Tuesday, June 10, 2008

Generous Orthodoxy

I finally got around to reading Brian McLaren's 'a Generous Orthodoxy' as my latest inSTALLment in the toilet reading series. I had almost bought the book a number of times over the past few years, but finally found it on discount for a few dollars some months back. I attribute the delay to my lack of interest in the 'emergent movement.' That being said, the book was interesting enough to merit completion.

I suppose, if anything, I am a little surprised that McLaren is so controversial in some circles. I didn't read anything startling. Some of the reviews I'd read of the book were completely unfounded. Most of his thoughts resonated with me. The Christian life IS about a walk, not just a bunch of head knowledge. The Bible IS a narrative, not a proof-text container. I really liked the early chapter titled 'The 7 Jesuses I Have Known' which was a bit of a background on McLaren's own testimony. And while the 'Why I Am _____' chapters got a little boring toward the end, I was still compelled to finish.

In summary, I'd have to say that I think well of McLaren and his book. Some of his statements are 'fundamentally incorrect' (so to speak), but not actually incorrect (in my opinion). I, frankly, loved his writing style. I wish all (or at least most) Christian writers wrote so casually and openly. Overall, I applaud McLaren's offering.

10 comments:

Dancin' said...

I've never read "Generous Orthodoxy." In reading other articles by McLaren and talking with McLarenites, I'm curious what you think about McLaren's statements about we shouldn't be Christians but Christ followers This does not seem controversial at all, until he expands on it.He talks about being a Christ follower in other religions. Like a Christ following Muslim, or Christ following, Buddhist.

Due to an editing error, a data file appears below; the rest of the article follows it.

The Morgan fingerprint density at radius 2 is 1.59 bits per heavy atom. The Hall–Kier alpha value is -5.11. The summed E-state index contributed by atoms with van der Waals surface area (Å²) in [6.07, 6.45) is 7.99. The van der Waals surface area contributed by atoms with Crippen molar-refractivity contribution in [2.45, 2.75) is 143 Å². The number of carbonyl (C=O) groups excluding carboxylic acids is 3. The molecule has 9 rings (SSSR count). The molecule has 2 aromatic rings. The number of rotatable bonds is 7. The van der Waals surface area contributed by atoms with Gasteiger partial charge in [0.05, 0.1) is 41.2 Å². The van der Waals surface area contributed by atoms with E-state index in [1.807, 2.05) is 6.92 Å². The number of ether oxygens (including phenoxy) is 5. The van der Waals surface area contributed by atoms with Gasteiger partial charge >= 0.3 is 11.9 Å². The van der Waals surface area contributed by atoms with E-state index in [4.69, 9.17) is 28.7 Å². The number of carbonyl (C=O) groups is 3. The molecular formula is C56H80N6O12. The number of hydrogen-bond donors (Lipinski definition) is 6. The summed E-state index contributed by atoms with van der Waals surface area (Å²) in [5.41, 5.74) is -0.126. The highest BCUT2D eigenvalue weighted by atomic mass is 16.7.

I'm not sure how this is actually possible. In the examples I listed Jesus can only be recognized as a "good man" at most, which goes against our most foundational Christology. In Islam Jesus is only recognized as a prophet, and in Buddhism there are no deities. Thus, in both of those you would have to surrender Christ's deity in order to remain within the religions, or surrender the tenets of the religion in order to be a Christ follower. I'm more inclined people do that later. However, this would mean they're no longer a Christ following (insert religion here).

Perhaps he doesn't speak of this in "GO". Do you see how this could be possible?

Anonymous said...

Wikipedia has a section on BM's controversial views in its article about him.

Jan said...

Matthew Aaron Rose! "toilet reading series"? is that any way to talk?

Bryan said...

oooooooooooooooooo!!!!!! BUSTED!!!


LOL

matthew said...

:) oops

Dave,

McLaren DOES get into that subject in the book, but I found him to be purposefully provocative in his wording. If I'm reading him correctly, it's really not that bold of a position. He was making a point about how so much of contemporary american Christianity is more 'american' than 'christianity' and THEN makes the point that people from other cultures can stay Buddhist or Muslim or whatever yet start following Christ. In other words, I think his point was more that Christianity needn't eliminate culture ADDED TO the idea that there is some good in every religion (and the good needn't be thrown out with the bathwater)

Dancin' said...

Matthew,